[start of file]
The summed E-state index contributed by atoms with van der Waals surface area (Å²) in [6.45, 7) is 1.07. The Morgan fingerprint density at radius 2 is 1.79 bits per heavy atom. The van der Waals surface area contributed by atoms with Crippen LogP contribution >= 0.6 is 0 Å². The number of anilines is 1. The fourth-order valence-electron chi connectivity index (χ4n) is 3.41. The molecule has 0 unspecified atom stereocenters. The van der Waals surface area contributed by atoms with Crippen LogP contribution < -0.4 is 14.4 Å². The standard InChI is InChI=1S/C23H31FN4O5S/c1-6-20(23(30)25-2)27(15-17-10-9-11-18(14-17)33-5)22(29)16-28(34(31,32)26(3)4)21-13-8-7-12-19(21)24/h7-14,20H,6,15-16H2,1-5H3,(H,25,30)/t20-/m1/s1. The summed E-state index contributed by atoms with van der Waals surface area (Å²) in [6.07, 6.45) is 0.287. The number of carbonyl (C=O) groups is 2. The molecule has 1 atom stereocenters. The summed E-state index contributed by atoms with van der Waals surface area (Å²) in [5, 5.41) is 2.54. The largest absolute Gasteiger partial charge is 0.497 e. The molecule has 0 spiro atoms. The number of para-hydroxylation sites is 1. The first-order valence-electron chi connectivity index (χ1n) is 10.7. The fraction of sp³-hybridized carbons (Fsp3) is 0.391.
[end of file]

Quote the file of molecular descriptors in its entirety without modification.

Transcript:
The summed E-state index contributed by atoms with van der Waals surface area (Å²) in [6.45, 7) is 1.07. The Morgan fingerprint density at radius 2 is 1.79 bits per heavy atom. The van der Waals surface area contributed by atoms with Crippen LogP contribution >= 0.6 is 0 Å². The number of anilines is 1. The fourth-order valence-electron chi connectivity index (χ4n) is 3.41. The molecule has 0 unspecified atom stereocenters. The van der Waals surface area contributed by atoms with Crippen LogP contribution < -0.4 is 14.4 Å². The standard InChI is InChI=1S/C23H31FN4O5S/c1-6-20(23(30)25-2)27(15-17-10-9-11-18(14-17)33-5)22(29)16-28(34(31,32)26(3)4)21-13-8-7-12-19(21)24/h7-14,20H,6,15-16H2,1-5H3,(H,25,30)/t20-/m1/s1. The summed E-state index contributed by atoms with van der Waals surface area (Å²) in [6.07, 6.45) is 0.287. The number of carbonyl (C=O) groups is 2. The molecule has 1 atom stereocenters. The summed E-state index contributed by atoms with van der Waals surface area (Å²) in [5, 5.41) is 2.54. The largest absolute Gasteiger partial charge is 0.497 e. The molecule has 0 spiro atoms. The number of para-hydroxylation sites is 1. The first-order valence-electron chi connectivity index (χ1n) is 10.7. The fraction of sp³-hybridized carbons (Fsp3) is 0.391.